Some people have an intense desire to live in an area with a very dark sky at night. Many of my friends and neighbors feel this way, so they've chosen places like Sedona, Flagstaff or Tucson, Arizona in which to live. Now, it seems as if this need to live in a "dark sky city" may have a basis in health.
In Israel and Connecticut, a new study has been published which originated at the University of Haifa. This study discovered that worldwide, countries with the highest levels of artificial light at night also have the highest rates of prostate cancer. The new study concludes that countries in which nighttime artificial lighting is used more intensively tend to have a higher risk of prostate cancer in men. This joins a previous finding that was published in Chronobiology International in 2008, in which exposure to artificial lighting at night increases the incidence of breast cancer in women.
At the very first stage of the study, it already became clear that there is a marked link between the incidence of prostate cancer and levels of nighttime artificial illumination and electricity consumption. The results demonstrated that the incidence of prostate cancer in those countries with low exposure was 66.77 prostate cancer patients to 100,000 inhabitants. An increase of 30% was found in those countries with medium exposure: 87.11 patients per 100,000 inhabitants. The countries with the highest level of exposure to artificial light at night demonstrated a jump of 80%: 157 patients per 100,000 inhabitants.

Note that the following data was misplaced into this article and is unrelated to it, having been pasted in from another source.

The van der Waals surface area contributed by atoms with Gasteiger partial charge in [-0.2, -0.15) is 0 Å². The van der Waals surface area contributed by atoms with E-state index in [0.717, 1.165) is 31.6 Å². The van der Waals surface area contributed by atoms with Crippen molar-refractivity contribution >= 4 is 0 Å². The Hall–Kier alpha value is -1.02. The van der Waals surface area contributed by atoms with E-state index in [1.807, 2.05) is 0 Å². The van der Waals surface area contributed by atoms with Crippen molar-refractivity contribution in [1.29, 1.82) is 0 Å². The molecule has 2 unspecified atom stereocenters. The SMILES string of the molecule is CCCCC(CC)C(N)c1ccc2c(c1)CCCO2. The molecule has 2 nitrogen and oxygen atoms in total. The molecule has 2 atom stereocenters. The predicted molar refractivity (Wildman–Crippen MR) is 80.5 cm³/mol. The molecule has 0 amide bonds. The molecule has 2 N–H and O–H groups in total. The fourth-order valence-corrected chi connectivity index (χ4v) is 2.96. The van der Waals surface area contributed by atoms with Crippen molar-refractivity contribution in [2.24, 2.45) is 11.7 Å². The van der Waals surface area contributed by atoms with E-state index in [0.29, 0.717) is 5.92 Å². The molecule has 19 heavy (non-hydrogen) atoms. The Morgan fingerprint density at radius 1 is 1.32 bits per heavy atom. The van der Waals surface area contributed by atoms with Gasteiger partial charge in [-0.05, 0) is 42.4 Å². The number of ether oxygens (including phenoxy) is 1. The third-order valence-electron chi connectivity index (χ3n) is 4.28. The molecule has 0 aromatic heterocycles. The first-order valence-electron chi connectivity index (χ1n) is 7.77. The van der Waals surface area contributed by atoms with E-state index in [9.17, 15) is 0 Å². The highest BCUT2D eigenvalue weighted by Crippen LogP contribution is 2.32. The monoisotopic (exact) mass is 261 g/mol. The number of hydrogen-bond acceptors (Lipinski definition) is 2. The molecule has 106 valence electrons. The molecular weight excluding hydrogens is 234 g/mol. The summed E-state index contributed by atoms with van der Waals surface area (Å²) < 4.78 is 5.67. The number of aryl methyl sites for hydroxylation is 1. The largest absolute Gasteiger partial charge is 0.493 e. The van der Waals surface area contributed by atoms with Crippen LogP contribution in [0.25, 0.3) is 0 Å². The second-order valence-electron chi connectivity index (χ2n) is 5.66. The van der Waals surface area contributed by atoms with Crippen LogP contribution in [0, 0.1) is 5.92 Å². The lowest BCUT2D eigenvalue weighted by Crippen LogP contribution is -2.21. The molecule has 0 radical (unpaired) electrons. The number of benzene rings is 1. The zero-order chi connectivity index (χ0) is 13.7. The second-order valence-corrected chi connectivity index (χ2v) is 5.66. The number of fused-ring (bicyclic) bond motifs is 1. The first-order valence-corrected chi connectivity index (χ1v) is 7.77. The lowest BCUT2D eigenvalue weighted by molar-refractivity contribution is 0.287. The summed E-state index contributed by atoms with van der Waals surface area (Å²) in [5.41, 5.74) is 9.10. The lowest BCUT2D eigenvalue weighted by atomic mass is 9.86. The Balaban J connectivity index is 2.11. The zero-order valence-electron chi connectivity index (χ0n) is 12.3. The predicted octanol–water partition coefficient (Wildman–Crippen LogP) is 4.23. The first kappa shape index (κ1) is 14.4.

According to these researchers (Prof. A. Haim, Prof. B. A. Portnov, and Itai Kloog of the University of Haifa, together with Prof. R. Stevens of the University of Connecticut), there are a number of theories that could explain the increased incidence of prostate cancer due to exposure to lighting at night, such as suppression of melatonin production, suppression of the immune system, and an effect on the body's biological clock because of confusion between night and day. Whatever the cause, there is a definite link between the two. "This does not mean that we have to go back to the Middle Ages and turn the lights out on the country. What it means is that this link should be taken into account in planning the country's energy policies," the researchers pointed out.
An increased level of nighttime artificial lighting is considered by many, including the World Health Organization, as a source of environmental pollution. And I can tell you from personal experience there is nothing better than taking a walk outdoors on a beautiful evening lit only by the moon and the stars.